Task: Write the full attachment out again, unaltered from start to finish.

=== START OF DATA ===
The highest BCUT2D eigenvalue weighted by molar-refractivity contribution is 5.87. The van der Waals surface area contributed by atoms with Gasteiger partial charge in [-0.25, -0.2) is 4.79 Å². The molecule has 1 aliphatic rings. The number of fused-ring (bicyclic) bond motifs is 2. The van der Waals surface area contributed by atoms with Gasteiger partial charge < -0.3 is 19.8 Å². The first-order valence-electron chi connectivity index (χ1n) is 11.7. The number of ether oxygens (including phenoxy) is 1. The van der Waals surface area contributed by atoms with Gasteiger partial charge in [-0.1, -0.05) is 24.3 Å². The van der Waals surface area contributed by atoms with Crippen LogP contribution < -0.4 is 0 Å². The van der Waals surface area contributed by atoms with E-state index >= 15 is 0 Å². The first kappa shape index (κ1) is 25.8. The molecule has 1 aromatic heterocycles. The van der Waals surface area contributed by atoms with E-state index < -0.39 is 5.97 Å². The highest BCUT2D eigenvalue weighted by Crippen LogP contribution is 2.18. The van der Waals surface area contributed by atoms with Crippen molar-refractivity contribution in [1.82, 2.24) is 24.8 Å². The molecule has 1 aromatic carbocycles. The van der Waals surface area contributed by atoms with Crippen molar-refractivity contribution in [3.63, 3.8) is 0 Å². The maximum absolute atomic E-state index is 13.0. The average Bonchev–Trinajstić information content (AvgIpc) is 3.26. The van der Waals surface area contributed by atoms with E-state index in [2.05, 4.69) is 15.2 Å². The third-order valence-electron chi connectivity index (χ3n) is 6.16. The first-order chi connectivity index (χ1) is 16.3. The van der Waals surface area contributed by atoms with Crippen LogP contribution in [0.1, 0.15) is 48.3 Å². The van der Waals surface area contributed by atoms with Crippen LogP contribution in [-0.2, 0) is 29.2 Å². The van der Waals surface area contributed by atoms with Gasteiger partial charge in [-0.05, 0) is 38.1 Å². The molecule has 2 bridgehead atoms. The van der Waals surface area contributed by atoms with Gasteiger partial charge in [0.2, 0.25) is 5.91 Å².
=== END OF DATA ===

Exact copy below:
The highest BCUT2D eigenvalue weighted by molar-refractivity contribution is 5.87. The van der Waals surface area contributed by atoms with Gasteiger partial charge in [-0.25, -0.2) is 4.79 Å². The molecule has 1 aliphatic rings. The number of fused-ring (bicyclic) bond motifs is 2. The van der Waals surface area contributed by atoms with Gasteiger partial charge < -0.3 is 19.8 Å². The first-order valence-electron chi connectivity index (χ1n) is 11.7. The number of ether oxygens (including phenoxy) is 1. The van der Waals surface area contributed by atoms with Gasteiger partial charge in [-0.1, -0.05) is 24.3 Å². The van der Waals surface area contributed by atoms with Crippen LogP contribution < -0.4 is 0 Å². The van der Waals surface area contributed by atoms with E-state index >= 15 is 0 Å². The first kappa shape index (κ1) is 25.8. The molecule has 1 aromatic heterocycles. The van der Waals surface area contributed by atoms with E-state index < -0.39 is 5.97 Å². The highest BCUT2D eigenvalue weighted by Crippen LogP contribution is 2.18. The van der Waals surface area contributed by atoms with Crippen molar-refractivity contribution in [1.82, 2.24) is 24.8 Å². The molecule has 1 aromatic carbocycles. The van der Waals surface area contributed by atoms with Crippen molar-refractivity contribution in [3.63, 3.8) is 0 Å². The maximum absolute atomic E-state index is 13.0. The average Bonchev–Trinajstić information content (AvgIpc) is 3.26. The van der Waals surface area contributed by atoms with E-state index in [2.05, 4.69) is 15.2 Å². The third-order valence-electron chi connectivity index (χ3n) is 6.16. The first-order chi connectivity index (χ1) is 16.3. The van der Waals surface area contributed by atoms with Crippen LogP contribution in [0.1, 0.15) is 48.3 Å². The van der Waals surface area contributed by atoms with Crippen LogP contribution in [-0.2, 0) is 29.2 Å². The van der Waals surface area contributed by atoms with Gasteiger partial charge in [-0.05, 0) is 38.1 Å². The molecule has 2 bridgehead atoms. The van der Waals surface area contributed by atoms with Gasteiger partial charge in [0.2, 0.25) is 5.91 Å².